(Draft beginning of another chapter)
"Yellow represents hopefulness." said brother Yi Chien's art teacher, Mr Lai.
I remember that hot summer's afternoon in my brother's room, where he was having his weekly water colour lesson. I never sat in on these sessions but that day, bored with whatever I'd been doing, or perhaps it was the lack of anything to do, I'd strolled in. Besides, it was stifling in the August heat and they had the air conditioning on, which Mah Mah only allowed when guests were visiting.
They were painting skies. Before I knew it, I'd sat down at the other end of the long wooden table and immediately commandeered Mr. Lai's lusty attentions. The man, we retrospectively learnt, only thinly disguised his propensity for young ingénue females, claiming artistic license for his lascivity. My brother was obviously annoyed with my intrusion, but rumbled only under the surface. One has to watch out for silent but fuming volcanoes; they're the ones, when they erupt, spew venomous missiles from the deep belly of the earth for absolute miles, wreaking untold carnage.
I'd only watched for five minutes before I'd declared some statement of judgement or other, as I always did where younger siblings were concerned. I knew full well that my brother wouldn't dare show any bad behaviour before a teacher he wished to impress. He was caught between a rock of ingratiation and the hard place that was his older sister's typical disdain.
I watched, fascinated, how with utmost care Yi Chien had doused his art paper with a copious covering of water from the old Robertson's jam jar. Then with a feathery dab, the slightest dot of Cyanine Blue was introduced to the wet canvas. And at that merest touch, the colour oozed across the expanse and magically became sky and fluffy clouds in that one stroke.
It was then that Mr Lai deftly added his masterful hint of Saharan Yellow, because no real sky was anything less than half a dozen muted, subtle other tones.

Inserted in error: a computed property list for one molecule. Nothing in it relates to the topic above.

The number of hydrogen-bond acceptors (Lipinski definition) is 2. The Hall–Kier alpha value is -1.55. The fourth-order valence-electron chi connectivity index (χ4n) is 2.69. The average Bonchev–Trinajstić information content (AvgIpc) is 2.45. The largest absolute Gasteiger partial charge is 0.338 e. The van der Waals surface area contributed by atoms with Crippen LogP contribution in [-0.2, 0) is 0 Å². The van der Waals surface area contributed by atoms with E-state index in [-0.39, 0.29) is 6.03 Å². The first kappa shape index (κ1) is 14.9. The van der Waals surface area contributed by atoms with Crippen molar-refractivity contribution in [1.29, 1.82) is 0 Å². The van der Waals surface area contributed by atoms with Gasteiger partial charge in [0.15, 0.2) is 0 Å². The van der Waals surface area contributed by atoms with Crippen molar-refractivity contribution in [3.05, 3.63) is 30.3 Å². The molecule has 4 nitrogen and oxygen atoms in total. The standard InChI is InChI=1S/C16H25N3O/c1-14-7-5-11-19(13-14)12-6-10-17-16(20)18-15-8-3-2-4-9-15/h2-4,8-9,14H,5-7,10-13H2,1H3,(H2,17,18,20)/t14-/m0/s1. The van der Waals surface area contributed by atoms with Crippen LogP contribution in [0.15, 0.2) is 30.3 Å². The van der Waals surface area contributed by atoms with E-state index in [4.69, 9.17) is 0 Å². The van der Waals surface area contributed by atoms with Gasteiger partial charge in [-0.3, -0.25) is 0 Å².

“Yellow, I’ll have you know, is the colour for Hopefulness!”
He paused for maximum effect, to let this wisdom sink in, Yi Chien obsequiously assenting with a smug little nod as if he knew all about these artists’ secret colour codes. I was just miffed. Why yellow? While I was still pondering how to challenge this, Mr Lai took another small sample square of art paper and dotted it with water, then deftly delivered a smear of Geranium Red.
“Red skies denote Passion!” he declared, giving me a hot, meaningful glance, but only for a second, before he incriminated himself. He continued on a third snatch of paper.
“And blue is for Purity.”
With that, he bore into me, his lasciviousness now so openly obvious and unflinching that I blushed, despite myself. I looked quickly down at the piece of art paper that I’d been given to experiment with, and started to jab bluntly at it with any colour I could get off the palette.
“Ah you like rainbows I see; ambitious!”
He started to hover closer and closer behind me, threatening to take my hand to guide the strokes. I could smell the not too faint whiff of his eau de cologne mingled with sweat, and bristled. I stood up abruptly and only just managed not to smack him full in the face with my sudden motion.